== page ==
On Becoming Centred: how to make better decisions

Nicky Davies
Our brains are taking in data all the time. There are no windows though which our brain sees things. It takes the data and constructs what it thinks is going on in reality. What we think is reality is actually our perception of what the data tells us. And our perceptions are based on experiences and meaning we have given events over the years.

Up until the age of about 7, we didn’t have the ability to make a judgement about what we were experiencing or what we were told was true. Think Santa Claus or Easter Bunny – how many years did you believe in these things before you started questioning these beliefs or someone pointed out some discrepancies.

Many of our beliefs have gone unchallenged and our perceptions are shaped by these beliefs. Not only that, but our beliefs can become stacked so that one unhappy experience with a parent shouting at us becomes associated with a certain colour they were wearing or a certain location or even a certain smell. Years later, we can find certain emotions are triggered by some of these associations, without even realising this.

You end up in a situation where you don’t see things as they are. You see things as you are.
The missing piece

So, a great question to ask yourself when you feel like you are heading down a rabbit hole of associations, or feel stuck, is “what am I not seeing here…”. Or even “what’s the truth here…”.We make much better decisions when we are centred or balanced.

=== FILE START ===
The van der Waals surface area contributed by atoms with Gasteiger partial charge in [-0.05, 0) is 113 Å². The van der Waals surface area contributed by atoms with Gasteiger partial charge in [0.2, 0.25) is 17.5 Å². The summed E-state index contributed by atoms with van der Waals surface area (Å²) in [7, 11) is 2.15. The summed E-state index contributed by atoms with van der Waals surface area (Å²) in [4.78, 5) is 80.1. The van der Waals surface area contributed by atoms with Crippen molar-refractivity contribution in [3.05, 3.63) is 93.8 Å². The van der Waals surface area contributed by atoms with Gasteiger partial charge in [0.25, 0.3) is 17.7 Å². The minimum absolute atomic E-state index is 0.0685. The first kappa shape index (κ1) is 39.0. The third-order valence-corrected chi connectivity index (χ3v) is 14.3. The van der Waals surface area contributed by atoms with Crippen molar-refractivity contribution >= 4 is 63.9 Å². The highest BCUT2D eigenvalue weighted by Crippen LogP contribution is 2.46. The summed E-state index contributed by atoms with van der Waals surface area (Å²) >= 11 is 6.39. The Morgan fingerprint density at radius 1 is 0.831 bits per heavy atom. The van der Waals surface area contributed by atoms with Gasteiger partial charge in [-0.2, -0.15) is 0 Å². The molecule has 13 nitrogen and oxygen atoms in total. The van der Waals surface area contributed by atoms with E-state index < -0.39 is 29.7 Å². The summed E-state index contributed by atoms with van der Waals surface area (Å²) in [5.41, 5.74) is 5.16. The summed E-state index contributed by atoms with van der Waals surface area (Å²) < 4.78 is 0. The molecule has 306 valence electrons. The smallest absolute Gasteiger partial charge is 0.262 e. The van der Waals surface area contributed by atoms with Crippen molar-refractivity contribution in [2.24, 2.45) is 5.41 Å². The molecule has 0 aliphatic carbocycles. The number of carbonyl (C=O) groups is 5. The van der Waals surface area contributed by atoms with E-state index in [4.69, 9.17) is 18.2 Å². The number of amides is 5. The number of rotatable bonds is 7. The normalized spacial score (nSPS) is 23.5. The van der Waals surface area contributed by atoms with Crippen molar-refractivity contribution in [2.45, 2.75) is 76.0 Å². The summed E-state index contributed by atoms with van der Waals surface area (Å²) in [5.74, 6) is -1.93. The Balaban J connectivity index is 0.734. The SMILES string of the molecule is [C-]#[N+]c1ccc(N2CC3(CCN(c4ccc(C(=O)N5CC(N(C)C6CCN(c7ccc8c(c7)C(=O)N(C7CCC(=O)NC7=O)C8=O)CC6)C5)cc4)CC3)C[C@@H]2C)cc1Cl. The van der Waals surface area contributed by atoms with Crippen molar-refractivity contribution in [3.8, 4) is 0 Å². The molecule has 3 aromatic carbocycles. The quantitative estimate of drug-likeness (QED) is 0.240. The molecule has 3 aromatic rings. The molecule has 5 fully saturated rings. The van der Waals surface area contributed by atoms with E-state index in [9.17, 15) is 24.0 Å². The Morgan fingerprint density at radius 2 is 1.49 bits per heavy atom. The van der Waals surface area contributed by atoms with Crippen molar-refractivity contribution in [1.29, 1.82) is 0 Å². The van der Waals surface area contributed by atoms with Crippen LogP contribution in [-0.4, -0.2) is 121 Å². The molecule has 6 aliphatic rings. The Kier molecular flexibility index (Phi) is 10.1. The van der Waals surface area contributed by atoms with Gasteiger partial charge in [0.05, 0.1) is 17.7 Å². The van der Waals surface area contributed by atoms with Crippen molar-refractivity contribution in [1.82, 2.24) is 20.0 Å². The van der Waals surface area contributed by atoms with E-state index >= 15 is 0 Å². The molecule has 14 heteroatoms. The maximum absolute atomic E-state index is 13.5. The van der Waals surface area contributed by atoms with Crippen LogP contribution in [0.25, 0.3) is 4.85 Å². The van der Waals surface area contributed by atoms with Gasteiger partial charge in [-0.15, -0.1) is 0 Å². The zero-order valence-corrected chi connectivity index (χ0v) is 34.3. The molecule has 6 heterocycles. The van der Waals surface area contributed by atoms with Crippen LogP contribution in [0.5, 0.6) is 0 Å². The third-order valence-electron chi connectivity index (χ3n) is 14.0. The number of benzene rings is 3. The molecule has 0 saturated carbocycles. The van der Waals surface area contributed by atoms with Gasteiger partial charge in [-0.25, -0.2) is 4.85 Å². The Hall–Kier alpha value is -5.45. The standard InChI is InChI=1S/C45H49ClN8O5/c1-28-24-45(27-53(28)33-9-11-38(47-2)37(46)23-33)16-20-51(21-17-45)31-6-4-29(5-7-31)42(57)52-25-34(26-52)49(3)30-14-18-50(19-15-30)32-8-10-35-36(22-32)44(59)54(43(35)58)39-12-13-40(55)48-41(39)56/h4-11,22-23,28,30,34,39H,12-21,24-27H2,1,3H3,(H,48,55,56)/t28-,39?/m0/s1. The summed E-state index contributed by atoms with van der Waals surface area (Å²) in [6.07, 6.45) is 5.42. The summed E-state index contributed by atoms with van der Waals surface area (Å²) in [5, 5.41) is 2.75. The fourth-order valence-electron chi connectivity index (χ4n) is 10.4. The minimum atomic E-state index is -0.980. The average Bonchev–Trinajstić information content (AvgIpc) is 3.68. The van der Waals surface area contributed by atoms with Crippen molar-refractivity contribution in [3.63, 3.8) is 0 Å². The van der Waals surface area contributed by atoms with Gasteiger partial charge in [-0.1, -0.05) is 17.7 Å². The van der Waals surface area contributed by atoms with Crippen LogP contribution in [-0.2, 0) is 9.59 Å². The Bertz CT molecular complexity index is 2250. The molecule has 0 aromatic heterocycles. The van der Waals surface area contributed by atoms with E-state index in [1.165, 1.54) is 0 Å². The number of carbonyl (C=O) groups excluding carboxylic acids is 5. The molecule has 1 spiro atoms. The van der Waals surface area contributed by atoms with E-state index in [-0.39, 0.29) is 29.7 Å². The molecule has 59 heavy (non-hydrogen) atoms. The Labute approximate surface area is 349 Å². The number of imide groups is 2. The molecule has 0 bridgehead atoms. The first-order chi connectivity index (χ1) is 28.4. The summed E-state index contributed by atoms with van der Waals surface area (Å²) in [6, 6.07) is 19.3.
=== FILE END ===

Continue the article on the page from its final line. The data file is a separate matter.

In fact, Bain Consulting, one of the big global consulting firms, has come up with a leadership model which has centeredness at the heart of it. They point out that in researching what makes leadership effective is centeredness. They go on to say “It provides the space in which we choose how to respond, rather than automatically reacting to a situation. In this space we find the time and awareness to bring our inspirational leadership skills to bear.” 7 Habits of Highly Effective People by Dr Stephen Covey also talks about this too.

But neither of them go far enough in my opinion, to specify what truly helps to shift from emotional reaction to centeredness.

That’s the missing piece. Both parties state that if you relax and take a breath at the time then you can become more centred and balanced. That works sometimes, but what if you have a strong emotional reaction to what is going on? Relaxing and taking a breath often doesn’t work!

Think back to the last time you got into an argument with someone and walked off in a huff!
So how do you come back to the centre, or be balanced in the moment?

Well the answer lies in the terms – centred and balanced. Centred and balanced imply that there are two ends, not just one. What we experience in emotion is one end of the ‘balance’ if you like, but the other end of the balance, the opposite, is also present in the same time/space moment, we are just not aware of it. In this way, we have a lopsided perception.

What’s actually happening is we are experiencing our disowned part and it brings up an emotion – frustration, anger, whatever it may be. Once we recognise that what we are experiencing from the other in conversation with them, is something that we can own as having done too and can think of a specific recent example of when we did that to them or someone else, it takes the sting out of the situation, or put another way, it neutralises the emotion.

So, make sure you own the very trait that is irritating or frustrating you!

This process quickly brings you back to being centred or balanced, and actually opens your heart and clears your mind. It balances your perceptions.

And the more balanced your perceptions become, the stronger that intuitive voice becomes. The voice that guides us so well and helps us make better decisions.
author bio

Nicky Davies

Trusted Business Mentor & Executive Coach Nicky is CEO of WAVA Global, developing inspired leaders in organisations around the world. Her love of sailing means that she spends 6 months of the year with her family on their sailboat in the Mediterranean.

Nicky also has a podcast, Developing Inspired Leaders, and can be contacted via LinkedIn or her website: www.nickyjdavies.com.
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